How to explore chemical space using algorithms and automation


Although extending the reactivity of a given class of molecules is relatively straightforward, the discovery of genuinely new reactivity and the molecules that result is a wholly more challenging problem. If new reactions can be considered unpredictable using current chemical knowledge, then we suggest that they are not merely new but also novel. Such a classification, however, requires an expert judge to have access to all current chemical knowledge or risks a lack of information being interpreted as unpredictability. Here, we describe how searching chemical space using automation and algorithms improves the probability of discovery. The former enables routine chemical tasks to be performed more quickly and consistently, while the latter uses algorithms to facilitate the searching of chemical knowledge databases. Experimental systems can also be developed to discover novel molecules, reactions and mechanisms by augmenting the intuition of the human expert. In order to find new chemical laws, we must seek to question current assumptions and biases. Accomplishing that involves using two areas of algorithmic approaches: algorithms to perform searches, and more general machine learning and statistical modelling algorithms to predict the chemistry under investigation. We propose that such a chemical intelligence approach is already being used and that, in the not-too-distant future, the automated chemical reactor systems controlled by these algorithms and monitored by a sensor array will be capable of navigating and searching chemical space more quickly, efficiently and, importantly, without bias. This approach promises to yield not only new molecules but also unpredictable and thus novel reactivity.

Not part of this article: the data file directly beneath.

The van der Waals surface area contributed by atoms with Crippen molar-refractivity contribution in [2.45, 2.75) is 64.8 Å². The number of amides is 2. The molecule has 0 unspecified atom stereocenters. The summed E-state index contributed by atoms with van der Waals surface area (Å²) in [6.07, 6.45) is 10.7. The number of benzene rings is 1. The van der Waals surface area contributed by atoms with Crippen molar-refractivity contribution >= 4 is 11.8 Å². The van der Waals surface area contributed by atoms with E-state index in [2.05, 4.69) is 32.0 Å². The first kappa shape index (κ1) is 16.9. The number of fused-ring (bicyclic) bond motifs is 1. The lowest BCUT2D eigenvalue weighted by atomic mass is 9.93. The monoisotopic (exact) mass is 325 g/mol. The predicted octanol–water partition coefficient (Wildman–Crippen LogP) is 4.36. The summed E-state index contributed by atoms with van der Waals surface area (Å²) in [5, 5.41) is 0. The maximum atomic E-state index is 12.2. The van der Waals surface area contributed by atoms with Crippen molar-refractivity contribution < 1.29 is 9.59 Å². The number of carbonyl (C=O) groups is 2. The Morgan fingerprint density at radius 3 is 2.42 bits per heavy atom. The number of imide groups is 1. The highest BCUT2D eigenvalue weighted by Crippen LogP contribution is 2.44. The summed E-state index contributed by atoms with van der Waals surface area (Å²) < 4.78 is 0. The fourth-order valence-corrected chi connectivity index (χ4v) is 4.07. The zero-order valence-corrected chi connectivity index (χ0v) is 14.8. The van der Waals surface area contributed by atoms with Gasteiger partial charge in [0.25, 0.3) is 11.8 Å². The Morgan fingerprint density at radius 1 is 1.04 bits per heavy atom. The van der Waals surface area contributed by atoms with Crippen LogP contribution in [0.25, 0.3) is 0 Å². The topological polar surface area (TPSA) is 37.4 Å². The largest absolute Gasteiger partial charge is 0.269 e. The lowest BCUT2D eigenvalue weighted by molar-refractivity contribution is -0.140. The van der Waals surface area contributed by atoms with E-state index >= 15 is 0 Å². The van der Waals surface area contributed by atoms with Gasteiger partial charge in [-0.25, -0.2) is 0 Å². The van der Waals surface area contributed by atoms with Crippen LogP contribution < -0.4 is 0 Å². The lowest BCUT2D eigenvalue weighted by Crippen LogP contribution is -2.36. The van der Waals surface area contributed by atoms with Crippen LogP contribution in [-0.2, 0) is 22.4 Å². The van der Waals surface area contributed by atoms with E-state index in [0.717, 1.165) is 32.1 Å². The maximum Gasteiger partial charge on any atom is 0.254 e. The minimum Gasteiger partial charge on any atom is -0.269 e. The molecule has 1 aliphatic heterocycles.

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Fig. 1: Searching chemical space.
Fig. 2: Creation of databases and the extraction of data.
Fig. 3: Searching for new reactivity, methods or properties.
Fig. 4: Optimizing reaction conditions.
Fig. 5: A projected 3D search space.
Fig. 6: A flow chart to assist in a strict definition of validity, newness and novelty.


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The authors gratefully acknowledge financial support from the UK Engineering and Physical Sciences Research Council (EPSRC) (grant nos EP/H024107/1, EP/I033459/1, EP/J00135X/1, EP/J015156/1, EP/K021966/1, EP/K023004/1, EP/K038885/1, EP/L015668/1 and EP/L023652/1) and the European Research Council (ERC) (project 670467 SMART-POM).

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Nature Reviews Chemistry thanks M. Waller and the other anonymous reviewer(s) for their contribution to the peer review of this work.

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P.S.G. and A.B.H. contributed equally to the article. L.C. conceived the framework and developed the novelty algorithm presented here; L.C., A.B.H., P.S.G. and J.M.G. performed the literature review; and all the authors wrote the article. The authors thank N. A. B. Johnson for the artistic depiction used in the graphical abstract.

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Correspondence to Leroy Cronin.

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Gromski, P.S., Henson, A.B., Granda, J.M. et al. How to explore chemical space using algorithms and automation. Nat Rev Chem 3, 119–128 (2019).

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